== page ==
A research report from OGL Computer has named HR and Recruitment as an industry sector that is particularly susceptible to cyber security risks. According to the figures 62 per cent of respondents from SMEs in the industry reported two data breaches in the last year while 37 per cent said there had been three to four breaches.
The report also highlights newer technologies such as robotics and AI that SMEs plan to adopt, how SMEs are using technology to power remote workforces and what technologies they are adopting for growth. Cyber security features heavily in the report with respondents revealing attack frequency, cyber strategy status and employee training to combat hackers. The vast majority of UK SMEs (81 per cent) confirmed that they had suffered a data breach or cyber-attack, with a considerable two in five (37 per cent) admitting they had suffered multiple breaches.
Industry verticals had a significant bearing here, with the healthcare, IT & telecoms and legal industries topping the list of those suffering multiple attacks.
The top six verticals where respondents had more than one breach, by vertical:
|Sector||2 breaches||3-4 breaches|
|Healthcare||75 per cent||25 per cent|
|IT & Telecoms||75 per cent||24 per cent|
|Legal||66 per cent||33 per cent|
|HR & Recruitment||62 per cent||37 per cent|
|Manufacturing & Utilities||57 per cent||42 per cent|
|Finance||50 per cent||50 per cent|
One respondent said his SME suffered at least 8 attacks.
Reasons to attack key industries
IT & Telecoms
Some IT companies may store large amounts of sensitive customer data, while cloud storage and computing service providers, developers of security software, or file-sharing solution providers, are often the targets of supply chain compromise attempts.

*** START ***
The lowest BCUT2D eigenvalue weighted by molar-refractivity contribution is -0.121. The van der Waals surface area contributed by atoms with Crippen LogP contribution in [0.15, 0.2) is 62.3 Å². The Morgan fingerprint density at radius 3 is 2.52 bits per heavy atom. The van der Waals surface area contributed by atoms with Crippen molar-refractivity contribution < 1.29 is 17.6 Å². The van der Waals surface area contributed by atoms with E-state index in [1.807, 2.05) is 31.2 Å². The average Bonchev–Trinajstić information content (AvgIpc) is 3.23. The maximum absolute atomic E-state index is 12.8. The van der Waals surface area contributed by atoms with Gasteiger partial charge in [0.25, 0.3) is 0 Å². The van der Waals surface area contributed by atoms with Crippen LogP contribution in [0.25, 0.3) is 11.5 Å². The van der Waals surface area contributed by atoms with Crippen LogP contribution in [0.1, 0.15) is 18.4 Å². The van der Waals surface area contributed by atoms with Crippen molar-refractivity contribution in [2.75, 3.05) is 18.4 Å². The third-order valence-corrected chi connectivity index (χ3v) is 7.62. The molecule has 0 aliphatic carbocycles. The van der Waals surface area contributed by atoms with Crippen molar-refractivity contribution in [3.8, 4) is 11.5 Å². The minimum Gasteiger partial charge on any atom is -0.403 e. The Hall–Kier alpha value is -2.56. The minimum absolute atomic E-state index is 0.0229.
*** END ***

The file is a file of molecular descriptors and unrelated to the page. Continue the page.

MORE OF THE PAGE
Direct attacks seek to access the organisation’s network operations and data while indirect attacks target subscribers within the telecoms sector. SME suppliers may be a gateway into the network – once inside, cyber criminals can easily access data and intercept calls, as well as control and impersonate subscribers.
HR & Recruitment
Payroll fraud, recruitment scams, corporate espionage – cyber-attackers have found numerous routes into organisations via HR. Any identifiable information is valuable to criminals, and payroll and other HR systems are a treasure trove of names, addresses and bank details. If this is compromised, not only can it affect individual employees, it also gives attackers more ammunition with which to increase the likelihood of a successful attack on other parts of the business.
Additionally, recruitment agencies are prime targets for malware. If hit by a data breach, employment agreements and sensitive documents such as passport scans and visa details are all left exposed.
Further cyber trends highlighted in the report:
- The vast majority of SMEs confirmed that they were increasingly worried, with 81 per cent more fearful of a cyber-attack or data breach
- 81 per cent of UK SMEs confirmed that they had suffered a data breach or cyber-attack
- Nearly 1 in 5 (17 per cent) IT decision-makers surveyed have no cyber strategy in place
- 76 per cent agree that they are nervous about moving from an on-premise IT infrastructure to a cloud infrastructure due to fears of data security
- 98 per cent of IT decision-makers in SMEs educate employees about how to identify a cyber threat, with the most popular approach being a combination of external and internal training (32 per cent)
- SMEs in the financial sector were more likely to suffer 3 or 4 breaches than any other sector at 50 per cent, while healthcare and IT & Telecoms sectors were most likely to suffer 2 breaches at 75 per cent.
“Cyber security has been front of mind for SME customers for some time now, as awareness of cyber-risks continues to rise,” said Colin Dennis, head of technical operations, OGL Computer. “Proactive management of IT requirements is in many ways connected to this trend, as businesses of all sizes look to compliance requirements as well as asset protection and disaster recovery.”